Mindfulness is a meditation practice, and it is also the attitudes and mindsets that a meditation practice encompasses. In mindfulness, you:
- Adopt a meditative mindset. We humans have the capacity to change our consciousness from our everyday distracted state to a calm, clear relaxed and open one. With this change, you focus attention inward and relax.
- Pay attention to what is happening moment by moment. Mindfulness is meditation while…(whatever you are doing). So, you get curious about whatever you are doing – be it walking or eating. Slowing the process down so that you can get fascinated enough that you lose yourself – you lose track of time – is mindful meditative absorption.
- There is a particular attitude of mindfulness called non-judgmental awareness. As you practice, you become aware of judgments like comparisons (this food is healthy therefore good, that food is less healthy, therefore not so good, for example). In mindfulness, while eating, for example, you aim for a direct, sensory relationship with what you are eating. Cultivate an attitude of kindness – toward yourself and others.
How can I Practice Mindfulness this Holiday?
There are limitless ways to practice through this particular season.
Here are just few ideas:
Start or re-charge your morning meditation practice. If you are just beginning, start with just 5 or 10 minutes to sit in a quiet place, with music or not, and get quiet. You can focus your attention on your breathing – on the expansion of the inhale, and letting go of the exhale. Alternatively, you can focus on your thoughts – noticing your thoughts as they arise, label them “just thoughts” and let them float away.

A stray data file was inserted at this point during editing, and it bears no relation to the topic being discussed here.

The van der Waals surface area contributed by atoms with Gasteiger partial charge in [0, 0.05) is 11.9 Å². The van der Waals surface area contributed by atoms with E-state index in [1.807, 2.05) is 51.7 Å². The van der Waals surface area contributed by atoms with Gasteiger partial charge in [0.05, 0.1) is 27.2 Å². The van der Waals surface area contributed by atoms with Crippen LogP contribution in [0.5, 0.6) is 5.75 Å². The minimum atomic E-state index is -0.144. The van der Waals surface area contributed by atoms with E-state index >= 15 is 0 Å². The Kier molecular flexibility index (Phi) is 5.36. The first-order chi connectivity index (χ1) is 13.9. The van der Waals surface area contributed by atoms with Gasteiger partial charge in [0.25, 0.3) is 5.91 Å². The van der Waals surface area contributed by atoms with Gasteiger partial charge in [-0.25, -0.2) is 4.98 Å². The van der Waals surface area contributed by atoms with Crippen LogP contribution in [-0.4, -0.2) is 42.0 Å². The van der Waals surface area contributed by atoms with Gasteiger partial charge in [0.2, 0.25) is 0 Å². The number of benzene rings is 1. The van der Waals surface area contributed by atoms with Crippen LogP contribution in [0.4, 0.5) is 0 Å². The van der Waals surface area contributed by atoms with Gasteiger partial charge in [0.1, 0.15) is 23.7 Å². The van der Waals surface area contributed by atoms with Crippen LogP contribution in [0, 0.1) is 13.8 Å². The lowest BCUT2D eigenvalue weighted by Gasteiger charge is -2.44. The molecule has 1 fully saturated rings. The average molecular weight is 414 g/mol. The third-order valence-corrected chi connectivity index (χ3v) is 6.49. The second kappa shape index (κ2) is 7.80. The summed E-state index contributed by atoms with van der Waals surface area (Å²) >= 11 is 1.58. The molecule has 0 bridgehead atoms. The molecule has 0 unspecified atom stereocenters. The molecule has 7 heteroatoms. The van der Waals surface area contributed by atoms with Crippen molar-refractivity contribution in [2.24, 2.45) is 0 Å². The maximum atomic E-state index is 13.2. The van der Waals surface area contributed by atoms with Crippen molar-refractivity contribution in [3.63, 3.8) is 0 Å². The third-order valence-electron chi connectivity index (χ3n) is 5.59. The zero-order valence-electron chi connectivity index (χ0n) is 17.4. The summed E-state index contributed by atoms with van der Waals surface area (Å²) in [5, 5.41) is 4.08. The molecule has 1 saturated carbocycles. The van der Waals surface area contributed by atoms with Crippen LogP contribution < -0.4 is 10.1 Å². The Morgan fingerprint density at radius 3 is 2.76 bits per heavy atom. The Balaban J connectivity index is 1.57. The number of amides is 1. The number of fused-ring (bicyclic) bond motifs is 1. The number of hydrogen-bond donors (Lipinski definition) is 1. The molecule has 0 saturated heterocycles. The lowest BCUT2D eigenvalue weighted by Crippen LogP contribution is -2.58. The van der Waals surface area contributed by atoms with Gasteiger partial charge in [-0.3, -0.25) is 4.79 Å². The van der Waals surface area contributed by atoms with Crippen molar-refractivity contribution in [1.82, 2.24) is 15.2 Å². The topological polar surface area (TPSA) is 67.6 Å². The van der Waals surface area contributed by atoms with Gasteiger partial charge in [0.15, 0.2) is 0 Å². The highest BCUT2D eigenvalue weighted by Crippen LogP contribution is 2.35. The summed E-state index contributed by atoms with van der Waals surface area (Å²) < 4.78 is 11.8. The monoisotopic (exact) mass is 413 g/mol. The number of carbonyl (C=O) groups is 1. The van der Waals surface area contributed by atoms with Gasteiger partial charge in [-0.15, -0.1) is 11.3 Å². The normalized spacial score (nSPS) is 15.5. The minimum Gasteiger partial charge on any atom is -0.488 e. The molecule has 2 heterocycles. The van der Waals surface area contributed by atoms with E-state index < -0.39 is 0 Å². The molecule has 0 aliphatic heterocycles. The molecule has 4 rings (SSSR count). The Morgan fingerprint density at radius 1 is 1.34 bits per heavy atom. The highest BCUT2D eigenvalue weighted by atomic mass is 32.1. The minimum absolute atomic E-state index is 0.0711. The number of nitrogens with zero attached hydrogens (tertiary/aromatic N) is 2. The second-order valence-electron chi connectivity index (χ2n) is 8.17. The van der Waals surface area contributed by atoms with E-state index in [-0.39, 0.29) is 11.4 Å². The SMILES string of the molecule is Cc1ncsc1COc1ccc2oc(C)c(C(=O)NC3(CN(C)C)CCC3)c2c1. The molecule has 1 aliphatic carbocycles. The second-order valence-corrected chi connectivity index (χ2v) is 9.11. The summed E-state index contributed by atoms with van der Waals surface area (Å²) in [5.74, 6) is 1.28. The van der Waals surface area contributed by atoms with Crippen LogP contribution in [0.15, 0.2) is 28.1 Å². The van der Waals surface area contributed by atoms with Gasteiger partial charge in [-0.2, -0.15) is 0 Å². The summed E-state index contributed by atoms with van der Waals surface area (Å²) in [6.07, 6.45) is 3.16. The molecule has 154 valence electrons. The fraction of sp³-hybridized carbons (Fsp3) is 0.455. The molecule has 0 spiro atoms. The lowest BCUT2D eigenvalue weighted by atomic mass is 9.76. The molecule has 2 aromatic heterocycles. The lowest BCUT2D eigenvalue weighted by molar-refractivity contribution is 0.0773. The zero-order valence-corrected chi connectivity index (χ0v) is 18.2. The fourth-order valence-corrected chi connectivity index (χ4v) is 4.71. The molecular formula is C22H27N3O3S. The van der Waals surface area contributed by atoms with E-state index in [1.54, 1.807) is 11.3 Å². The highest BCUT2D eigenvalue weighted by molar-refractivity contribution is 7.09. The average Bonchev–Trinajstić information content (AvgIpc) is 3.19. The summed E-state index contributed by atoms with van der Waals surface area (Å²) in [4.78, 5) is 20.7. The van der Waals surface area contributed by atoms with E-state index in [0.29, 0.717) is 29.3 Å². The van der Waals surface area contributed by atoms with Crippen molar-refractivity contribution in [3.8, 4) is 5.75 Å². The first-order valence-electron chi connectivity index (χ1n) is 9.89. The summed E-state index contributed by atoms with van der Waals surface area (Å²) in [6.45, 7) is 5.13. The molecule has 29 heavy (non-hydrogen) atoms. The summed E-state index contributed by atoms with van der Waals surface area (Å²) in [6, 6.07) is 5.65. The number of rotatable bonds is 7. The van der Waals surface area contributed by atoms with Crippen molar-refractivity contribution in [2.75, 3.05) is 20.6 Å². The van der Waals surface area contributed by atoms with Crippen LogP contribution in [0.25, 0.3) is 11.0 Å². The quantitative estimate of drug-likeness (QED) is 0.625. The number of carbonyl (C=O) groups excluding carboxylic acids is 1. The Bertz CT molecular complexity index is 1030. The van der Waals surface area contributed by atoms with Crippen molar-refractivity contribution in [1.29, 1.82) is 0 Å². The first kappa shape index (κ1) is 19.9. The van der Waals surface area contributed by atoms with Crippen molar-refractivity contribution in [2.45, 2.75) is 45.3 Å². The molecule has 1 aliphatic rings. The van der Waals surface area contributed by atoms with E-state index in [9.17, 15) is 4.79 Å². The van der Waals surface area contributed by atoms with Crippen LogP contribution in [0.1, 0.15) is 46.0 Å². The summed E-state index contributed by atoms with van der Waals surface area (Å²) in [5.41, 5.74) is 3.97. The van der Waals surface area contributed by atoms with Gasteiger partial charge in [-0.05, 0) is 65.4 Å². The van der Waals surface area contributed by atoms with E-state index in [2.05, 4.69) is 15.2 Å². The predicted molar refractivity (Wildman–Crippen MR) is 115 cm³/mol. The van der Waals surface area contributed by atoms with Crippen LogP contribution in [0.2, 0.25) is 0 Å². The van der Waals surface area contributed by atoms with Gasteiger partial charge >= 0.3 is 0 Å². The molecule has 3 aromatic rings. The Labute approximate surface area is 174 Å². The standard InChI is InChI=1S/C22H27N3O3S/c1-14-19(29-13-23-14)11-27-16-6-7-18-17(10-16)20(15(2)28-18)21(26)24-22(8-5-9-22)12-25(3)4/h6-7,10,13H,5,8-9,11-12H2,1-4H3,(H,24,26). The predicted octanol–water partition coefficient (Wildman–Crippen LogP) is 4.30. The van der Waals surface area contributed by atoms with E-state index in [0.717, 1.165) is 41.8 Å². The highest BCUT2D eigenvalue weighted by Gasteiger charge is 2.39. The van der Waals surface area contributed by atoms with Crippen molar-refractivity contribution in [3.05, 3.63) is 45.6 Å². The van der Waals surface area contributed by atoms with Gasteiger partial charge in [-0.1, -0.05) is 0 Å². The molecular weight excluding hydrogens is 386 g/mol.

Practice mindfulness meditation while eating.
Practicing mindful eating can help you explore your sensual relationship with food as well as your hunger and satiety (fullness) indicators. When I see people eat more of their bites as a mindfulness meditation practice, they begin to recognize that their eating patterns are tied more to external signals – things like getting home from a stressful day of work or seeing one of the endless food-porn ads on TV. Over time, the practice of mindful eating tends to help people tune in more deeply to their internal guidance system with regard to hunger, fullness and how much food is enough.
Here’s my post on how that can unfold.
It’s difficult to practice mindful meditation while socializing – meditation just doesn’t work that way! But, you can be mindful of your breath, mindful of something kind you would like to say to someone or practice appreciation of your friends and family. With regard to food, can you simply practice what I call the power of pause – and take in the visual beauty of the holiday food?
Another practice you might play with this year is the mindful practices of kindness and of contentment. How might you be kind to yourself and others through this season? Is there something that you do, or way you are through the holidays, that doesn’t really serve you anymore?
In yoga contentment is a practice – one of my wise teachers used to say “Try less”. What a great motto for life!
Can we practice – intentionally – being content with things as they are right now – in their perfect imperfection.
- Olson, Kayloni et al, Strategies to manage weight during the holiday season among US adults: A descriptive study from the National Weight Control Registry. Obesity Science and Practice. 2021 Apr; 7(2): 232–238.